One of the 908’s biggest threats came from America – indeed, the Ford GT40 was on a rampage in the late ‘60s, outpacing the 908 thanks to its larger, meatier V-8. The more powerful Ford secured numerous wins on tracks where it could really open the taps, most notably the huge straights of the Circuit de la Sarthe, ground zero for the 24 Hours of Le Mans.

Although it was postponed from June to September due to May Day protests in France, the 1968 running of the famous endurance event saw the 908 challenge the GT40 for dominance. Although Long Tail variants of the Porsche managed to grab top qualifying spots and run at the front for the outset of the race, Porsche’s technical problems saw several of the 908’s drop out, handing the win to Ford, followed by a 907 Long Tail and the one and only 908 that managed not to break over the course of the endurance event.


1970 Porsche 908 - image 727838
“At the 1968 running of the 24 Hours of Le Mans, the 908 challenged the GT40 for dominance.”

The 908 experienced ever more problems in 1969 at the 24 Hours of Daytona, wherein each of the three Porsche 908/02’s entered failed to complete the race. In the following 12 Hours of Sebring, the Ford GT40 once again secured a win, beating the three competing 908/02’s.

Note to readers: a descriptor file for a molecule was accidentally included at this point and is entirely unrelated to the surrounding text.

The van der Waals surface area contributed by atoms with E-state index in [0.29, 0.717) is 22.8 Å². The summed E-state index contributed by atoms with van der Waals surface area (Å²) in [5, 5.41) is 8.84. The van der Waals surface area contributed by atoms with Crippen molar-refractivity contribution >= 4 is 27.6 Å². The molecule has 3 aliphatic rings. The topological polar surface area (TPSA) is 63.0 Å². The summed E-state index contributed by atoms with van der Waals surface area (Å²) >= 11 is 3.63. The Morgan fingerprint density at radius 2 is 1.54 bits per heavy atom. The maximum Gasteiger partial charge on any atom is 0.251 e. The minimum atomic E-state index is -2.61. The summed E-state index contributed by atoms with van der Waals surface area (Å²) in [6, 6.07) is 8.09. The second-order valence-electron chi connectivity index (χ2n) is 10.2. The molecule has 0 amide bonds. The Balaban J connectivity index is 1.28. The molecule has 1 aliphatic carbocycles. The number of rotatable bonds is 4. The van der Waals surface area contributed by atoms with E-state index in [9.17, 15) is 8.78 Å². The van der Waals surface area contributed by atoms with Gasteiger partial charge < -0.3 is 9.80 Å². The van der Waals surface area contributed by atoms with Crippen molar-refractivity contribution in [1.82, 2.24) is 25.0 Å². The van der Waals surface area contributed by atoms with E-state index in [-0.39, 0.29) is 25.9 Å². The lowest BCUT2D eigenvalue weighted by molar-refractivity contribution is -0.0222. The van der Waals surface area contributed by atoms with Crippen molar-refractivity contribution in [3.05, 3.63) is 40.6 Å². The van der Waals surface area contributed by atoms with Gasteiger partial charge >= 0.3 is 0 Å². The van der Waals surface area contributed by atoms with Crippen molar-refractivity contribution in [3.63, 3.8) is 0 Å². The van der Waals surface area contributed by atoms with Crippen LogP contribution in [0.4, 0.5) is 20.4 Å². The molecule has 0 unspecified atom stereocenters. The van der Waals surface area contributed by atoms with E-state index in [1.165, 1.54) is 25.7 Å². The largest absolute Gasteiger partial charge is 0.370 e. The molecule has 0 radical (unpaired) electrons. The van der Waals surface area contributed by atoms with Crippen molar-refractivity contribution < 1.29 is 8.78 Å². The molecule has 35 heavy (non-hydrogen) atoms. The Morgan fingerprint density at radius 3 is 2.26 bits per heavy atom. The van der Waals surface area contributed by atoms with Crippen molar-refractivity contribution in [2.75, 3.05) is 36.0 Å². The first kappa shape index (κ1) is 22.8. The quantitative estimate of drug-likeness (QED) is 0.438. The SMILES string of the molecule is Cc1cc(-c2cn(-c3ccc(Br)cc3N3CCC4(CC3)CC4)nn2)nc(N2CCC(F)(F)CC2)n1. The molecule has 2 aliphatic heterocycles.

It was around this time that the Porsche 917 arrived, and considering the 908’s track record, most assumed it would be retired to the history books. Amazingly, the exact opposite happened – the 908 started to win, sweeping the podium in the BOAC 500 at Brands Hatch, beating the Ferrari 312P in the process. The 908 scored follow-up wins at such prestigious events as the 1000 KM Spa, 1000 KM Monza, and Targa Florio, and even managed to grab an impressive 1-2-3-4-5 finish at the 1000 KM Nurburgring. By the end of the 1969 racing season, Porsche had managed to secure the International Championship for Makes.


1970 Porsche 908 - image 727831
“Around the time the Porsche 917 arrived, most assumed the 908 would be retired to the history books, considering its rough career thus far.”

Porsche also managed to make a better showing at the 24 Hours of Le Mans that year, and although Ford once again grabbed the win, the 908 was near the front for much of the race, with Hans Herrmann snagging second-place in his 908. As the story goes, towards the end of the race, the 908 was running down its brake pads, and the Ford managed to sneak by under braking, giving the Blue Oval the win.

The follow-up 908/3 debuted in 1970, which was smaller than the preceding /02. As such, Porsche ran it as a preferred option on tighter, more twisty tracks over the much heavier Porsche 917. What’s more, Porsche continued to develop the 908, creating a new lightweight open-top spyder iteration that ultimately proved to be the more popular option over the course of the 908’s career. Based on the Porsche 909, the lightweight spyders offered team less weight than the already feathery coupes.